By: Ruth Ryder, Deputy Assistant Secretary
Education leaders have no greater responsibility than ensuring student safety and well-being in school. Across the nation, these leaders have worked tirelessly over the past two years to maintain services that are vital for student wellness; to safely reopen schools; and to set conditions for a strong, equitable academic recovery. It’s been the Department of Education’s privilege to partner every step of the way in this effort.
But school safety goes beyond health and protection from the pandemic. Last week, we saw, yet again, innocent children and dedicated educators killed in the very place they should feel safe – their school. As a parent and grandparent, I am filled with grief for the families and students and concern that as our schools move past pandemic closures, the fear of shootings has become all too real once again. Each of us has a responsibility to work towards commonsense measures to protect our children against gun violence and meet our collective responsibility to keep our students and educators safe in school.
In addition to our commitment to protecting students from health and safety threats described above, each of us has statutory, professional, and moral responsibilities to protect students from sexual abuse and sexual predators. Earlier today, the Department released a report and published resources underscoring that priority – specifically the requirements for states and schools to protect students from the consequences of assisting or “aiding and abetting” school employees in obtaining a new job if they are known or believed with probable cause to have engaged in sexual misconduct with a student or minor. While nearly all educators act with extraordinary care and professionalism, many state-level policies and practices can and must be strengthened to ensure greater protections for our young people.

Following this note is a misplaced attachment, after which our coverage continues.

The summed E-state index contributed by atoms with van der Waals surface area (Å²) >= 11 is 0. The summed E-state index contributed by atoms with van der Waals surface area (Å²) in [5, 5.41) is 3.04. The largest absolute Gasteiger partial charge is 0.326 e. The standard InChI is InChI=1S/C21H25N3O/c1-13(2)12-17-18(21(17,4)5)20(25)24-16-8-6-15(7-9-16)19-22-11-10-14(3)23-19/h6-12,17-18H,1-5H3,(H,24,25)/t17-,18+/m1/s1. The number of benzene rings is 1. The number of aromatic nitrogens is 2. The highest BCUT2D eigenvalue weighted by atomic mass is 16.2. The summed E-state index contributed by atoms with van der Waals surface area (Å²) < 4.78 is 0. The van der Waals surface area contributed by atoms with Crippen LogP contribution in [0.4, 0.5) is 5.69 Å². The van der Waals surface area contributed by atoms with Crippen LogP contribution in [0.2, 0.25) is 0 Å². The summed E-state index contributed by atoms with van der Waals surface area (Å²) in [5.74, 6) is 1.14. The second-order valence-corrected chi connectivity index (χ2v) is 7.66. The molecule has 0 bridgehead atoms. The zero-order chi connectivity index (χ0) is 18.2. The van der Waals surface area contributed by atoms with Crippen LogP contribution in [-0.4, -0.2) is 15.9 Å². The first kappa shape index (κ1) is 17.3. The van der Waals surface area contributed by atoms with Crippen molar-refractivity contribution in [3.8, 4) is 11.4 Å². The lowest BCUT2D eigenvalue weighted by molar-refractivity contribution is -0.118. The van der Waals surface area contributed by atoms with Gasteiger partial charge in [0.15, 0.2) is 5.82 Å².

The Department’s study reviewed state policies adopted under Elementary and Secondary Education Act (ESEA) Section 8546 requirements, outlining the responsibilities states have in protecting students from “aiding and abetting” practices. This study draws on document reviews and interviews with state level officials to examine state policies with respect to hiring practices, disclosures by prospective and former employees, and the application of state laws and policies to employment activities. As the report notes, Section 8546 requirements have spurred state-level policy change to better protect students; however, gaps in many of these policies and variability in policies between states remain significant challenges. Although Section 8546 requires states and local educational agencies to enact laws, regulations, or policies prohibiting aiding and abetting sexual misconduct in schools, this same provision bars the Department from prescribing the manner and form of these laws, regulations, or policies.
To underscore states’ obligations in addressing this critical issue, and to support states’ efforts to meet ESEA’s requirements, the Department is taking the following actions:
- The Department is issuing a fact sheet that summarizes key findings from the national study.
- The Department is identifying and disseminating examples of ways that states have designed, implemented, and evaluated their laws, regulations, and policies and practices in this area.
- The Department will host a July 20, 2022, webinar for state and local leaders to highlight important practices in the areas of employer disclosure and information-sharing among educational entities. Please stay tuned for registration and other information.
Alongside these efforts, the Department will monitor each state’s laws, regulations, or policies to determine compliance as it relates to Section 8546 of the ESEA, with a focus on meaningful protections for students. If the Department identifies instances of noncompliance through its monitoring, we stand ready to work with states through training, differentiated technical assistance, and more intensive supports or enforcement actions. These efforts to provide additional assistance respond directly to requests states made as part of the study for the Department to identify and share examples of policies and practices states are using to meet the requirements of Section 8546 of ESEA.
The Department encourages states to review the report, accompanying fact sheet, and A Training Guide for Administrators and Educators on Addressing Adult Sexual Misconduct in the School Setting, developed by the Department’s Readiness and Emergency Management for Schools Technical Assistance Center to help inform state-level work to address the requirements of Section 8546 of the ESEA.
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